Now turn 7, Phil plays an Emancipation Angel, bouncing back the Mist Raven, then recasts it to bounce my Harvester of Souls back to my hand. It’s a backbreaking play, and he sends in the Topplegeist to nick me for another 1. Down to 6, I summon the Scrapskin Drake, followed by a Diregraf Ghoul, but the jig is up. Next turn Phil sends in the Angel to take me to 3, and, drawing nothing helpful, I scoop the following turn. It’s going to three!

Game Three

I’m on the play for the decider, and lead with a Diregraf Ghoul, while Phil pads his life total early with a Cathedral Sanctifier. I swing in for 2, and Phil lets it pass. He then summons another of those annoying Topplegeists.

I hit for another 2 on turn 3, then add a Scrapskin Drake, while Phil counters with a Doomed Traveler. Next turn, I keep the pressure on with a 4-point attack, and Phil finally takes the bait. Gang-blocking the Ghoul with his Traveler and Sanctifier, it’s effectively a trade as he gets back a 1/1 Spirit token with flying. It’s all he can do, however, as his next turn is a blank.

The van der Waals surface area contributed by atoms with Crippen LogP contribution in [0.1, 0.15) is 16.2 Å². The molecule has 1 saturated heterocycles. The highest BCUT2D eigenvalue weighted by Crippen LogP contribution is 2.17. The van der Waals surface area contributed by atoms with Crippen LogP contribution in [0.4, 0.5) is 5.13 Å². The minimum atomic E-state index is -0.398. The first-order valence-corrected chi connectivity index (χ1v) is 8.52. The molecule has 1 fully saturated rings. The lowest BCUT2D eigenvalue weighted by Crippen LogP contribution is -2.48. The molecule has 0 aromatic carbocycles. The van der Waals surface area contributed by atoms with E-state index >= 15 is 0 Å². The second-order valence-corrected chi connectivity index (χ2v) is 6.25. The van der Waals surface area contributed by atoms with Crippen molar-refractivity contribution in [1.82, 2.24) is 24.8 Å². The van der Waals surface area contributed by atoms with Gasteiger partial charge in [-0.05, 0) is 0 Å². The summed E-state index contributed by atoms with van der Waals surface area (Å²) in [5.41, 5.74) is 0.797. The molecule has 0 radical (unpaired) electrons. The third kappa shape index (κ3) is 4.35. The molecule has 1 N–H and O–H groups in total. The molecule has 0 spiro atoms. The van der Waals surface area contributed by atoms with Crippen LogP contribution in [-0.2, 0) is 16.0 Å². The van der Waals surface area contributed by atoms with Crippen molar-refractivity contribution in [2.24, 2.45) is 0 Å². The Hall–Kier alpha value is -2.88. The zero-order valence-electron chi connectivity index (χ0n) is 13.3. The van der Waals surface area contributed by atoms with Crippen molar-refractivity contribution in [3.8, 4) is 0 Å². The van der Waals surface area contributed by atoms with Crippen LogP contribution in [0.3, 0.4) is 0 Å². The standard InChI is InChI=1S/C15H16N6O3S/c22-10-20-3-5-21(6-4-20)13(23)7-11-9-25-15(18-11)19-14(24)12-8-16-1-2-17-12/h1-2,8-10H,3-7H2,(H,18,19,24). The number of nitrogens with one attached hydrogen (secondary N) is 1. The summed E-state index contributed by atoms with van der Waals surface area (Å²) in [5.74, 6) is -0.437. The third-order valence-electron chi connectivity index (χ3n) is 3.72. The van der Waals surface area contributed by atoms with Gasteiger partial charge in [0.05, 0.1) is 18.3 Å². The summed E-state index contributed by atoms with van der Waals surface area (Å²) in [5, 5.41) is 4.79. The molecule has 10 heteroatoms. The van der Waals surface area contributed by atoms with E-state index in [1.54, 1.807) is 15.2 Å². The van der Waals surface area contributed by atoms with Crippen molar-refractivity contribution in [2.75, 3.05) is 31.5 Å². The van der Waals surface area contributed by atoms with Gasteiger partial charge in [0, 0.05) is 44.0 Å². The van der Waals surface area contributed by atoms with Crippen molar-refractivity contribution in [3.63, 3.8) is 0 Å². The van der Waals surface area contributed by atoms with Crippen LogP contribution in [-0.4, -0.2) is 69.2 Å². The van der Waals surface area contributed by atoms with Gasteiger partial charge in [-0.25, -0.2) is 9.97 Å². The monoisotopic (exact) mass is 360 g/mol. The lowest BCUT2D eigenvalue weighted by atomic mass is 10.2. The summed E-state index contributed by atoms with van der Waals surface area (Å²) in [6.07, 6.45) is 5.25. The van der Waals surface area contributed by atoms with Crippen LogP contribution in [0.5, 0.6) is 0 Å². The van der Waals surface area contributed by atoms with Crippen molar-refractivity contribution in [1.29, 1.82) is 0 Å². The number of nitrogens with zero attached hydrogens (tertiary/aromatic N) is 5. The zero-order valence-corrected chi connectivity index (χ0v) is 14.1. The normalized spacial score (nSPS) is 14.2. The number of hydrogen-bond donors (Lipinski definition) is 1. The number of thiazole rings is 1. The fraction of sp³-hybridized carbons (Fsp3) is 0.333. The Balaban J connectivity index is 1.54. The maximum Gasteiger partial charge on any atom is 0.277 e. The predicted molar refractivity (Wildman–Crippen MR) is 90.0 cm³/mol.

Now turn 5, I hit in again for 2 with the Drake, then add Relentless Skaabs. Phil, stuck on two lands, deploys a Sharpened Pitchfork and passes. Next turn, I hammer in for 6, taking Phil to 9. Phil equips the Pitchfork to his Topplegeist, then passes after discarding down to seven.

I attack in for 6 on turn 7, and Phil chump-blocks both. One Moan of the Unhallowed later, and Phil’s fate is sealed. He scoops next turn, a disappointing end to a well-fought game.

Thoughts & Analysis

A shame about that last match, since a win when your opponent is resource-impaired (either paucity or excess) doesn’t give you a lot of insight into your deck, but luckily we had two solid matches beforehand to put Cursed through its paces.

In short, this one wasn’t the greatest Duel Deck in the series history, but it was certainly fun to play.